If you love college football, Dec. 16’s AutoNation Cure Bowl in Orlando gives you a chance to enjoy your favorite sport – and help beat breast cancer at the same time.
The Cure Bowl is the only NCAA football bowl game with a charity in its name, and proceeds support the Breast Cancer Research Foundation (BCRF), the largest private funder of breast cancer research worldwide. Some of that funded research is happening in our own Lake Nona community at the UCF College of Medicine.
Dr. Annette Khaled leads our Cancer Research Division and has received about $900,000 from the Cure Bowl to support her research. Nicknamed the “Cancer Assassin,” Dr. Khaled has discovered a way to kill spreading breast cancer cells while leaving normal cells intact.
Cancer kills more than 1,500 people a day in this country, and metastatic or spreading cancer cells are the leading cause of death for most cancer patients. That’s because the cancer spreads from the original tumor to the brain, lungs and bones.
In 2012, Dr. Khaled discovered the peptide CT20, which kills fleeing cells by disrupting the folding mechanism inside cancer cells mediated by a chaperonin. If the inner workings of the cell can’t fold into 3D units, the cell dies. She then teamed up with Dr. J. Manuel Perez, a former UCF researcher who specializes in chemistry and nanotechnology, who developed nanoparticles to transport the peptide specifically to metastatic cancer cells. Dr. Khaled’s new technology has generated a licensing agreement that will accelerate the therapy’s path to clinical trials, perhaps as early as two or three years.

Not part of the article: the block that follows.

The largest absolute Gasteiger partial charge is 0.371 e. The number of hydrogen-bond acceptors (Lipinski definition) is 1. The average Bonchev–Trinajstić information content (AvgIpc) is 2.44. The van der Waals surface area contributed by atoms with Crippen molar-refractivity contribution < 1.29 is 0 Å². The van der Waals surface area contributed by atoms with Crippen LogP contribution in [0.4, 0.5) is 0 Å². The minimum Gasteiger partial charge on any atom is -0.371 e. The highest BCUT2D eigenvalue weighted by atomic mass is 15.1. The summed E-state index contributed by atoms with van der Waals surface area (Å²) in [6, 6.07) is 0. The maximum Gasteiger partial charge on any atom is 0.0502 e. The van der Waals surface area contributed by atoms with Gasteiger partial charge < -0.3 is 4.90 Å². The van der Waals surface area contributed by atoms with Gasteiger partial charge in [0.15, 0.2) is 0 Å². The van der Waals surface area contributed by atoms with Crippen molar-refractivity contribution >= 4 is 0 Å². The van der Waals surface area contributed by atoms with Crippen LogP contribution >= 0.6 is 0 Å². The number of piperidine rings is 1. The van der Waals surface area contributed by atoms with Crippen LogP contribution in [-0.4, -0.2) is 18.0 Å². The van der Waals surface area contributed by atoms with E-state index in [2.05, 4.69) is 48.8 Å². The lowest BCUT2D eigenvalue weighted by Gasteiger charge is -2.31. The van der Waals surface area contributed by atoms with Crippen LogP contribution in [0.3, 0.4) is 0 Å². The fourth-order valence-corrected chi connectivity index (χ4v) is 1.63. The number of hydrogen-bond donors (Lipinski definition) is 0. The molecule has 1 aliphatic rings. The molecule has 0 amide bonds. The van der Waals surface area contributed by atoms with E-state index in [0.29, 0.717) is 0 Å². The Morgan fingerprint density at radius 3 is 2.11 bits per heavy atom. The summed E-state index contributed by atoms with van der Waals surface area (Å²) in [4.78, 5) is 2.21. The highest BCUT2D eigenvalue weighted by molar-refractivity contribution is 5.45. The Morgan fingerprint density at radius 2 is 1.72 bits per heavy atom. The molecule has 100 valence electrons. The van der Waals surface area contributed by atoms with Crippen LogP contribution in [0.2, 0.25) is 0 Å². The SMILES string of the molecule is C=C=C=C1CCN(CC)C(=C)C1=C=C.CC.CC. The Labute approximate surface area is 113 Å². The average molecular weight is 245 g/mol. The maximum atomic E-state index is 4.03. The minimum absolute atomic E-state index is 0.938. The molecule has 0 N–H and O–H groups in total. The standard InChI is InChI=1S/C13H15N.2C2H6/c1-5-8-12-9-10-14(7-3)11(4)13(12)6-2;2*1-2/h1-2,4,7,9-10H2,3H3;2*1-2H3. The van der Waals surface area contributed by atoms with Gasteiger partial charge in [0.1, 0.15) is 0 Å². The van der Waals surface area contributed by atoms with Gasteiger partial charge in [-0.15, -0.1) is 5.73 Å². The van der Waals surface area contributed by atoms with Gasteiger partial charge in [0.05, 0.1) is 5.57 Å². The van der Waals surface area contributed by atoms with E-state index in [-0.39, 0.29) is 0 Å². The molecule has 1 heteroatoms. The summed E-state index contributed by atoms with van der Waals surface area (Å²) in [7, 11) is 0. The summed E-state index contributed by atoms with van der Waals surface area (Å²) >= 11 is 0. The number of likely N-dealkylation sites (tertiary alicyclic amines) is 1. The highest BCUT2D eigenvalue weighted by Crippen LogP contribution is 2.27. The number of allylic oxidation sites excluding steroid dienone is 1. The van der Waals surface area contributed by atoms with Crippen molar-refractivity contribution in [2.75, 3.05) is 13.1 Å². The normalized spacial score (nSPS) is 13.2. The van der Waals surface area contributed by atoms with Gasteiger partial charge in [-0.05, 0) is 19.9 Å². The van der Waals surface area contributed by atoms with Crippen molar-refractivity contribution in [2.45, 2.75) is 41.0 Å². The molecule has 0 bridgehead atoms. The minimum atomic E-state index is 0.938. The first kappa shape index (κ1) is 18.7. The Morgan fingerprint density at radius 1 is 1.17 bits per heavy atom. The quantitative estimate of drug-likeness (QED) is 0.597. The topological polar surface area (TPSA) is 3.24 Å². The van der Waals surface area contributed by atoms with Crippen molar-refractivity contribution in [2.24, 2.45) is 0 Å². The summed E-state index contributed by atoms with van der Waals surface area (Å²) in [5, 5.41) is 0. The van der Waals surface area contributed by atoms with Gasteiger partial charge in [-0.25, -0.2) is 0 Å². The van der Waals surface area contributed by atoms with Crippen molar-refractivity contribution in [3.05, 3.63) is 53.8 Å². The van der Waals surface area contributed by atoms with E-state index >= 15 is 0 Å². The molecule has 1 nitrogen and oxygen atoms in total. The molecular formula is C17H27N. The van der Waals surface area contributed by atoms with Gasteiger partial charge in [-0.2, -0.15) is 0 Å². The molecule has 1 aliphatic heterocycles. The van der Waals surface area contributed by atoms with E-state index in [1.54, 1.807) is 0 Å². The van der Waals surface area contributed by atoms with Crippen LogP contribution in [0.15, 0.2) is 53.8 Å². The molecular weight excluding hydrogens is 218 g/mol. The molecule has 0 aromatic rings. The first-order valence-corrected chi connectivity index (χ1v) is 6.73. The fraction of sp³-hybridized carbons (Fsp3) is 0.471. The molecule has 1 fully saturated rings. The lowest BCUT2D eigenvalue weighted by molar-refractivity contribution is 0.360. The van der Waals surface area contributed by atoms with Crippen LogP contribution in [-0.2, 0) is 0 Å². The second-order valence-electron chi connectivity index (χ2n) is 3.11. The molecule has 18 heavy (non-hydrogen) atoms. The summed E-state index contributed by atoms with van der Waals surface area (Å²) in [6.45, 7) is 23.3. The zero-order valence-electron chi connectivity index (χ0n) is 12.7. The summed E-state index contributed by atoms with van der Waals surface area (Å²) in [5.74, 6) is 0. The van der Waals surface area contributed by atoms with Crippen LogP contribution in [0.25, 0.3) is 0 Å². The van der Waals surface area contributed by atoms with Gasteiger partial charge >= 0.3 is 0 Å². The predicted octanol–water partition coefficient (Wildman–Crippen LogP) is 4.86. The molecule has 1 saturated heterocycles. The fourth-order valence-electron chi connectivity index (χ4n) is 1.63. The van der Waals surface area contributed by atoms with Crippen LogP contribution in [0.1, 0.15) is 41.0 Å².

“We have never been closer to curing cancer than we are now,” Dr. Khaled said. “It’s a team effort, and my lab is thrilled to contribute to the new discoveries that will make it possible.”
The College of Medicine’s cancer researchers are dedicated to finding better treatments for this disease. Their approaches are as diverse as their backgrounds. Some are researching the environment that makes cancer cells grow and thrive. One has actually created a cancer tumor’s environment in a test tube. Others are looking at the makeup of cancer cells to understand why some are so resistant to chemotherapy. Others are investigating new molecular treatments, including viruses, that can kill cancer but keep other cells healthy. Such treatments will help patients escape the brutal side effects of current treatments.
These scientists are only limited by funding. So, I hope you’ll consider going to the Cure Bowl. It’s a great two-for-one deal. You get to cheer on college football and support cancer research in your own backyard.
For more information on the AutoNation Cure Bowl, please visit https://curebowl.com/.